5 things for February 9: Shutdown, White House, South Korea, Syria, immigration
Posted February 6, 2018 6:18 a.m. EST
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1. Government shutdown
While you were sleeping, the federal government shut down again -- but it's on its way back. Let us explain. Everyone thought the $300 billion budget deal announced this week had solved the looming shutdown problem. But then Sen. Rand Paul stood up and complained about all that massive spending. And he talked for so long that he prevented the deal from passing by Thursday's midnight deadline, triggering the shutdown (the second one in less than a month). But then, the Senate quickly OK'd the plan, and the House approved it at about 5:30 ET this morning. So, this quickie little shutdown will be over as soon as President Trump signs the bill.
2. White House
The White House is in full-blown damage-control mode as it deals with the scandal surrounding ex-staffer Rob Porter. Chief of staff John Kelly sent out a memo last night to White House staffers, saying that "we all take matters of domestic violence seriously." But a lot of people are questioning if that's really true because Kelly reportedly knew for months about the domestic violence allegations made against Porter by his two ex-wives, yet kept him around anyway. Is Kelly's job on the line? Not likely, sources tell CNN, because the White House doesn't exactly have a list of replacements handy right now.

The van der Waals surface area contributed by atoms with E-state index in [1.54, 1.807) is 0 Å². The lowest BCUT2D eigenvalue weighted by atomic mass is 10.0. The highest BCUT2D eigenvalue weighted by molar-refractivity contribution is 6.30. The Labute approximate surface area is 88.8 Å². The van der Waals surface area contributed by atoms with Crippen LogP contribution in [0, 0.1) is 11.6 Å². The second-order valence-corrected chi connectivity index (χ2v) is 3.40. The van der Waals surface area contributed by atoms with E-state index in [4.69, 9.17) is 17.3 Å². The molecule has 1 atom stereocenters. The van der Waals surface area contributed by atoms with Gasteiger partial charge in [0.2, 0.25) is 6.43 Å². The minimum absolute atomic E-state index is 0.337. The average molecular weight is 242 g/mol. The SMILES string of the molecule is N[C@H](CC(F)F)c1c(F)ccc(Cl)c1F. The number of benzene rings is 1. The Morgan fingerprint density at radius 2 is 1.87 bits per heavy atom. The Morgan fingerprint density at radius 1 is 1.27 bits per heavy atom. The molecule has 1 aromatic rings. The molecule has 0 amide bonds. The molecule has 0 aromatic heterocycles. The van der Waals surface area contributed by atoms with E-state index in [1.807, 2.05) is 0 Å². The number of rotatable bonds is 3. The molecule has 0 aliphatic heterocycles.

3. South Korea
The good Olympic vibes on the Korean Peninsula may yield a new breakthrough in relations between the North and South. There's reportedly a "good chance" Kim Yo Jong, the sister of North Korean leader Kim Jong Un, will invite South Korean President Moon Jae-in to visit the North. The invitation could come at a welcome luncheon on Saturday. And Moon could make the trip to the North "sometime this year." If it happens, it would be the first time a South Korean President stepped foot in North Korea in a decade.
What a terribly violent week it's been in Syria. It's estimated more than 200 civilians have been killed since Monday because of Syrian airstrikes (backed by Russia) on Eastern Ghouta, a rebel-held area near Damascus. The airstrikes ramped up after a Russian plane was shot down over the weekend near Idlib. Activists say conditions in Eastern Ghouta, which has been surrounded by Syrian forces for more than four years, are rapidly deteriorating for the hundreds of thousands of people trapped there, who struggle with food and medicine shortages.
The Trump administration is looking at new rules that would make it harder for immigrants to get into the US or get green cards if they use certain public benefits, like Medicaid or Head Start. The plan, contained in a draft obtained by CNN, could lead to substantially higher numbers of immigrants being blocked from staying in America. A Homeland Security spokesman wouldn't confirm the plan, saying only that the administration is concerned about saving taxpayer dollars. The proposal would still need to go through a formal comment period before it could be implemented.